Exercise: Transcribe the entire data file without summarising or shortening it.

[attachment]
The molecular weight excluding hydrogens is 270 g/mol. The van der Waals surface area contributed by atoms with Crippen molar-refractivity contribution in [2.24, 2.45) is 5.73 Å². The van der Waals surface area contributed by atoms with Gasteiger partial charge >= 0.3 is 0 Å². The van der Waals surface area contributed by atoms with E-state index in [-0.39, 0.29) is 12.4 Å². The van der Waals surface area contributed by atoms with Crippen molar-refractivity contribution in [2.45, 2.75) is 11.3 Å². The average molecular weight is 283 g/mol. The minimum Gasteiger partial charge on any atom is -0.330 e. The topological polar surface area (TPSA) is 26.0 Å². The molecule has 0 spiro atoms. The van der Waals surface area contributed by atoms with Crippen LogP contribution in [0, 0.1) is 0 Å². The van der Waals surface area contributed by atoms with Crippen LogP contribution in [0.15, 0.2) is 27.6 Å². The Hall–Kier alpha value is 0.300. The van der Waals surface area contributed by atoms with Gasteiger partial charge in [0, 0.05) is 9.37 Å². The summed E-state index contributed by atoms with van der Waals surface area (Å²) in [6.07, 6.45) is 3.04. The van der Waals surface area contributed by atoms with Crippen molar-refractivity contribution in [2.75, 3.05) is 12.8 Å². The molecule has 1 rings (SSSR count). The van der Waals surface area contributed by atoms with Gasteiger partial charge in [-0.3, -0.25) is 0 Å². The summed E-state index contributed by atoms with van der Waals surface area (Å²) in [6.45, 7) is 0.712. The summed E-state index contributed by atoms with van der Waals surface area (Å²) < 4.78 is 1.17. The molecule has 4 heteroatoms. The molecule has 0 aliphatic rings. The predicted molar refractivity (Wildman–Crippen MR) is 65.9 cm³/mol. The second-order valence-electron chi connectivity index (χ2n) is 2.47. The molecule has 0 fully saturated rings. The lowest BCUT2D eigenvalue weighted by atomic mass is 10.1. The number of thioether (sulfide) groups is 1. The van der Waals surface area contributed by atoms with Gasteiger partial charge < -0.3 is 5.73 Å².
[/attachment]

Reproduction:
The molecular weight excluding hydrogens is 270 g/mol. The van der Waals surface area contributed by atoms with Crippen molar-refractivity contribution in [2.24, 2.45) is 5.73 Å². The van der Waals surface area contributed by atoms with Gasteiger partial charge >= 0.3 is 0 Å². The van der Waals surface area contributed by atoms with E-state index in [-0.39, 0.29) is 12.4 Å². The van der Waals surface area contributed by atoms with Crippen molar-refractivity contribution in [2.45, 2.75) is 11.3 Å². The average molecular weight is 283 g/mol. The minimum Gasteiger partial charge on any atom is -0.330 e. The topological polar surface area (TPSA) is 26.0 Å². The molecule has 0 spiro atoms. The van der Waals surface area contributed by atoms with Crippen LogP contribution in [0, 0.1) is 0 Å². The van der Waals surface area contributed by atoms with Crippen LogP contribution in [0.15, 0.2) is 27.6 Å². The Hall–Kier alpha value is 0.300. The van der Waals surface area contributed by atoms with Gasteiger partial charge in [0, 0.05) is 9.37 Å². The summed E-state index contributed by atoms with van der Waals surface area (Å²) in [6.07, 6.45) is 3.04. The van der Waals surface area contributed by atoms with Crippen molar-refractivity contribution in [2.75, 3.05) is 12.8 Å². The molecule has 1 rings (SSSR count). The van der Waals surface area contributed by atoms with Gasteiger partial charge in [-0.3, -0.25) is 0 Å². The summed E-state index contributed by atoms with van der Waals surface area (Å²) in [6.45, 7) is 0.712. The summed E-state index contributed by atoms with van der Waals surface area (Å²) < 4.78 is 1.17. The molecule has 4 heteroatoms. The molecule has 0 aliphatic rings. The predicted molar refractivity (Wildman–Crippen MR) is 65.9 cm³/mol. The second-order valence-electron chi connectivity index (χ2n) is 2.47. The molecule has 0 fully saturated rings. The lowest BCUT2D eigenvalue weighted by atomic mass is 10.1. The number of thioether (sulfide) groups is 1. The van der Waals surface area contributed by atoms with Gasteiger partial charge < -0.3 is 5.73 Å².